Life is change. Growth is optional. Choose wisely.

Sunday, February 22, 2009

The customer is always right?

Recently I've had 2 exceptional experiences with customer service. One good, one bad. The first was with For Christmas, I ordered Scott a tripod for our digital SLR camera. He used the tripod a bit (maybe 3-6 times/month) and never did anything with it that would damage the integrity of the tripod. Then last week, one of the leg locks just broke. No real reason for it, it just malfunctioned and we couldn't get it to function again. So I emailed Amazon explaining the situation and how although it had been longer than their 30 day return policy, I didn't feel it was our "fault" and there was something wrong with the product. They agreed with me (!!) and sent me a label to mail back the broken tripod, and the next day we received a brand new replacement tripod. Easy peasy. I am a satisfied customer, happy with my experience, and with a working product. Great!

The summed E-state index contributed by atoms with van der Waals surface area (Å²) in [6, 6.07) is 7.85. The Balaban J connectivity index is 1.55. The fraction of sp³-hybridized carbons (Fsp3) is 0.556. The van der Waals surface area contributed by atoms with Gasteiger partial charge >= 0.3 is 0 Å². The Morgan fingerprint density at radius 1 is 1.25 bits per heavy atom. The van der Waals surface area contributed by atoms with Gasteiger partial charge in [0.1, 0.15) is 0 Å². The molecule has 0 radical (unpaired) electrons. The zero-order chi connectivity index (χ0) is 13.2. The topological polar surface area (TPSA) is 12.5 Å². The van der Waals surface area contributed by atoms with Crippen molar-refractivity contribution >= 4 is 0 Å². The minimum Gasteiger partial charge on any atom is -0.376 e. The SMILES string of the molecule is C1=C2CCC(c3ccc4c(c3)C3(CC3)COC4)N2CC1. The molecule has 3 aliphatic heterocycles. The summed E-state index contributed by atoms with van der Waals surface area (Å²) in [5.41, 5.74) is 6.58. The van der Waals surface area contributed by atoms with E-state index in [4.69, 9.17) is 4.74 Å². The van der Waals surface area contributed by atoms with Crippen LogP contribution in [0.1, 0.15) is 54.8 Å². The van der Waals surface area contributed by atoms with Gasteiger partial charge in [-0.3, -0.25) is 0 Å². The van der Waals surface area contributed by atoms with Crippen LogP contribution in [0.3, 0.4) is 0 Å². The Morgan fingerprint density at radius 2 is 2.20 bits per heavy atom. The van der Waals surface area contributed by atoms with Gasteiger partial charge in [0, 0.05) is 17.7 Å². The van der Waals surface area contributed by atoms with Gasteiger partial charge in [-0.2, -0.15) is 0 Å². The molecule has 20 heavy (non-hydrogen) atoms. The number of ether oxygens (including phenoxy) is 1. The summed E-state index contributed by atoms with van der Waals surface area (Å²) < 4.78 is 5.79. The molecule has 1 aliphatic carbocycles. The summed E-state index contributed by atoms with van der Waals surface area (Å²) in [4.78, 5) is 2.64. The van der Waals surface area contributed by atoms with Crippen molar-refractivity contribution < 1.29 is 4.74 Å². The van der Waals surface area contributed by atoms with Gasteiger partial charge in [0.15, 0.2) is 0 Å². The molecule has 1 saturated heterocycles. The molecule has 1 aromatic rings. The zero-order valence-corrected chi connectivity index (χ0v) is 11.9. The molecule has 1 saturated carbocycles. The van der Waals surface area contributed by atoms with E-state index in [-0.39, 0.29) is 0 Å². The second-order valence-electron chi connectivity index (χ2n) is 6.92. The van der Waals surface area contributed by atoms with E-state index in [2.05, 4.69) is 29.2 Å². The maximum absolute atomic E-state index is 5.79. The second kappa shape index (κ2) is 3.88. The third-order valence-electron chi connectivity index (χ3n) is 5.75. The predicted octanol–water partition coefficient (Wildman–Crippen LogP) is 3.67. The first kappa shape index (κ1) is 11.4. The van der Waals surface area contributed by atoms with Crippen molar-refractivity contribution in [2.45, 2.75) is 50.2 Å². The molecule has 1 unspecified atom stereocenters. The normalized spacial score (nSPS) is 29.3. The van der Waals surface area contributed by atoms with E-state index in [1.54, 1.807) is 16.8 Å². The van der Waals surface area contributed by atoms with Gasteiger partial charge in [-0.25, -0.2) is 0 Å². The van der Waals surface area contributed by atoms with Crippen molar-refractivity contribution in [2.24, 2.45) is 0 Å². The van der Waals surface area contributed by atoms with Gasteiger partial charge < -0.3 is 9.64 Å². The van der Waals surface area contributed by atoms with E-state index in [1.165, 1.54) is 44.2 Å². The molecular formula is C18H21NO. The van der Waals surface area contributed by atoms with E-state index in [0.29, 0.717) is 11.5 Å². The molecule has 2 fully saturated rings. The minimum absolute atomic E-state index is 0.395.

Then, today, we tried to return a baby heart listening device thing that we got from Burlington Coat Factory. We had the receipt with us, and had bought the thing with a credit card. Since the purchase, though, we've replaced the credit card with a new one because our old number had been on a list of numbers that were stolen. We didn't feel safe with that, so we replaced the card. Logical, right? Well, apparently Burlington doesn't think so. In order to return the item, you must have the exact card you used to purchase it. Nevermind that you're standing there with two other cards that go to the same account - that doesn't matter. What matters is that the numbers match (mind you, those numbers could have been fraudulently used, had we kept them, but who cares?). So, after explaining all of this to the customer service representative, she says her only option is to give us a Burlington gift card, which she says is "the same as cash". Sure, in Burlington it is, but if I want to use it at, say, Giant, I'm screwed. I say as much. She doesn't care - rules are rules. So I ask to speak to the manager. Who also doesn't care and agrees - who cares if the customer is satisfied or not? Rules are rules. If I want, I can come back Monday through Friday between 10 and 5 to have them call the corporate office. Which would be fine, except, you know, I have a job and so does Scott. So, we take the gift card, feel totally screwed and our requests ignored, and feel like "customer service" is a joke. It's really "corporate service" where they happen to have to interact with customers. I'm currently trying to sell the gift card and plan to never shop at Burlington again. Not that we ever really did - it was on a whim that that we went there in the first place. But still, I don't want to deal with a company who cares so little for their customers' needs. I'm ordering everything from Amazon from now on.

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